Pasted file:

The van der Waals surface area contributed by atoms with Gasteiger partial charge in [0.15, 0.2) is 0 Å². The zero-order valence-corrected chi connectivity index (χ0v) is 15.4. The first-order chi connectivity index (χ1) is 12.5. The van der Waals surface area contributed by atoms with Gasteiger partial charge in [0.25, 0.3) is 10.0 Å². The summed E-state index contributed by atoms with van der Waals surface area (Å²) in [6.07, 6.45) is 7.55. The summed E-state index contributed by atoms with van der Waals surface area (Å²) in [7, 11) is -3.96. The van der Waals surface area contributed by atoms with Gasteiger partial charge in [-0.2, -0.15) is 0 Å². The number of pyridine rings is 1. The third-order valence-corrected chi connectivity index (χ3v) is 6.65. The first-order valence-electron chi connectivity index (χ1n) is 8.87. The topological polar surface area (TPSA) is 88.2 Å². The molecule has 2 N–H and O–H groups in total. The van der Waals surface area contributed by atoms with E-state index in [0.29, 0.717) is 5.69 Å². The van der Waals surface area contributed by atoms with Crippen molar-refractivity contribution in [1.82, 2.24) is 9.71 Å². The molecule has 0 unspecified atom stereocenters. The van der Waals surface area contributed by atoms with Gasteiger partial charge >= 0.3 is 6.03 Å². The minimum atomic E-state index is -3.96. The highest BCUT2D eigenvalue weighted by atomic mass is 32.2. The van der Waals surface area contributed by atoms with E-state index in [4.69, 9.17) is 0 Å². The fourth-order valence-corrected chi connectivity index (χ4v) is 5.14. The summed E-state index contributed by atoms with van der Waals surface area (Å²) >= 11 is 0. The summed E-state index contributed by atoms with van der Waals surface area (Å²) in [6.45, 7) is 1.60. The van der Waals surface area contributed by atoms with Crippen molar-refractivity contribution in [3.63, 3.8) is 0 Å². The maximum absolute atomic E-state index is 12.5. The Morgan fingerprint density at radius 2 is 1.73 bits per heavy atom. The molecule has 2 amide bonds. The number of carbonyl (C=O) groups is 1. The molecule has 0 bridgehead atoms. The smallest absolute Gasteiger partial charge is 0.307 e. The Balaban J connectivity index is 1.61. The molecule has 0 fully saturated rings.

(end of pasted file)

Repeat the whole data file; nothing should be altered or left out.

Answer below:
The van der Waals surface area contributed by atoms with Gasteiger partial charge in [0.15, 0.2) is 0 Å². The zero-order valence-corrected chi connectivity index (χ0v) is 15.4. The first-order chi connectivity index (χ1) is 12.5. The van der Waals surface area contributed by atoms with Gasteiger partial charge in [0.25, 0.3) is 10.0 Å². The summed E-state index contributed by atoms with van der Waals surface area (Å²) in [6.07, 6.45) is 7.55. The summed E-state index contributed by atoms with van der Waals surface area (Å²) in [7, 11) is -3.96. The van der Waals surface area contributed by atoms with Gasteiger partial charge in [-0.2, -0.15) is 0 Å². The number of pyridine rings is 1. The third-order valence-corrected chi connectivity index (χ3v) is 6.65. The first-order valence-electron chi connectivity index (χ1n) is 8.87. The topological polar surface area (TPSA) is 88.2 Å². The molecule has 2 N–H and O–H groups in total. The van der Waals surface area contributed by atoms with E-state index in [0.29, 0.717) is 5.69 Å². The van der Waals surface area contributed by atoms with Crippen molar-refractivity contribution in [1.82, 2.24) is 9.71 Å². The molecule has 0 unspecified atom stereocenters. The van der Waals surface area contributed by atoms with Gasteiger partial charge >= 0.3 is 6.03 Å². The minimum atomic E-state index is -3.96. The highest BCUT2D eigenvalue weighted by atomic mass is 32.2. The van der Waals surface area contributed by atoms with E-state index in [4.69, 9.17) is 0 Å². The fourth-order valence-corrected chi connectivity index (χ4v) is 5.14. The summed E-state index contributed by atoms with van der Waals surface area (Å²) >= 11 is 0. The summed E-state index contributed by atoms with van der Waals surface area (Å²) in [6.45, 7) is 1.60. The van der Waals surface area contributed by atoms with Crippen molar-refractivity contribution in [3.63, 3.8) is 0 Å². The maximum absolute atomic E-state index is 12.5. The Morgan fingerprint density at radius 2 is 1.73 bits per heavy atom. The molecule has 2 amide bonds. The number of carbonyl (C=O) groups is 1. The molecule has 0 bridgehead atoms. The smallest absolute Gasteiger partial charge is 0.307 e. The Balaban J connectivity index is 1.61. The molecule has 0 fully saturated rings.